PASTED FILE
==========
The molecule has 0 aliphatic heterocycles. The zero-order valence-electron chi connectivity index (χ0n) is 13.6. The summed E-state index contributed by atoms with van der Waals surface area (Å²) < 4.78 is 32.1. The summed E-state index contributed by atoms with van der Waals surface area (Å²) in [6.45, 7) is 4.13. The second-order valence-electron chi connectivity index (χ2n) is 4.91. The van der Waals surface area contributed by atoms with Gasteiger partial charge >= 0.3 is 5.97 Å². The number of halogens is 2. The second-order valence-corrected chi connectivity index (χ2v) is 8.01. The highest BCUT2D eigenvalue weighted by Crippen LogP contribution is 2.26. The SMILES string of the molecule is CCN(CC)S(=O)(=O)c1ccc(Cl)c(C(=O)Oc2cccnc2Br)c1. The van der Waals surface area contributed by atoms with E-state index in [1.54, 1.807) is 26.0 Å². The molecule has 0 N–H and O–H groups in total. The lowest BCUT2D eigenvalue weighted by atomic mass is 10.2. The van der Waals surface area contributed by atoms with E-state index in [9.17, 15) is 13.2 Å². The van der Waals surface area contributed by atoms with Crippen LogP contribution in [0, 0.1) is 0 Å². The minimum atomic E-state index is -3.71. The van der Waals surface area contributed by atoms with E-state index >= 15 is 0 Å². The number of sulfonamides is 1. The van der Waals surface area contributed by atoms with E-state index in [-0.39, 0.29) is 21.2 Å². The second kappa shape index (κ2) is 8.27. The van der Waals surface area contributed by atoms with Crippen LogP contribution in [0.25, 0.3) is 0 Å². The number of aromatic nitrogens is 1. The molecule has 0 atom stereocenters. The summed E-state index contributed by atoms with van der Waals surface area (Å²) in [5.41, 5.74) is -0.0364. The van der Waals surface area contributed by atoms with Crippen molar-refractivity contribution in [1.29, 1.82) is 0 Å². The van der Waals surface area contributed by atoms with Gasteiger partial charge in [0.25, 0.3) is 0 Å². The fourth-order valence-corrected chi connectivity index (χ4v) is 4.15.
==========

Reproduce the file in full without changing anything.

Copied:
The molecule has 0 aliphatic heterocycles. The zero-order valence-electron chi connectivity index (χ0n) is 13.6. The summed E-state index contributed by atoms with van der Waals surface area (Å²) < 4.78 is 32.1. The summed E-state index contributed by atoms with van der Waals surface area (Å²) in [6.45, 7) is 4.13. The second-order valence-electron chi connectivity index (χ2n) is 4.91. The van der Waals surface area contributed by atoms with Gasteiger partial charge >= 0.3 is 5.97 Å². The number of halogens is 2. The second-order valence-corrected chi connectivity index (χ2v) is 8.01. The highest BCUT2D eigenvalue weighted by Crippen LogP contribution is 2.26. The SMILES string of the molecule is CCN(CC)S(=O)(=O)c1ccc(Cl)c(C(=O)Oc2cccnc2Br)c1. The van der Waals surface area contributed by atoms with E-state index in [1.54, 1.807) is 26.0 Å². The molecule has 0 N–H and O–H groups in total. The lowest BCUT2D eigenvalue weighted by atomic mass is 10.2. The van der Waals surface area contributed by atoms with E-state index in [9.17, 15) is 13.2 Å². The van der Waals surface area contributed by atoms with Crippen LogP contribution in [0, 0.1) is 0 Å². The minimum atomic E-state index is -3.71. The van der Waals surface area contributed by atoms with E-state index >= 15 is 0 Å². The number of sulfonamides is 1. The van der Waals surface area contributed by atoms with E-state index in [-0.39, 0.29) is 21.2 Å². The second kappa shape index (κ2) is 8.27. The van der Waals surface area contributed by atoms with Crippen LogP contribution in [0.25, 0.3) is 0 Å². The number of aromatic nitrogens is 1. The molecule has 0 atom stereocenters. The summed E-state index contributed by atoms with van der Waals surface area (Å²) in [5.41, 5.74) is -0.0364. The van der Waals surface area contributed by atoms with Crippen molar-refractivity contribution in [1.29, 1.82) is 0 Å². The van der Waals surface area contributed by atoms with Gasteiger partial charge in [0.25, 0.3) is 0 Å². The fourth-order valence-corrected chi connectivity index (χ4v) is 4.15.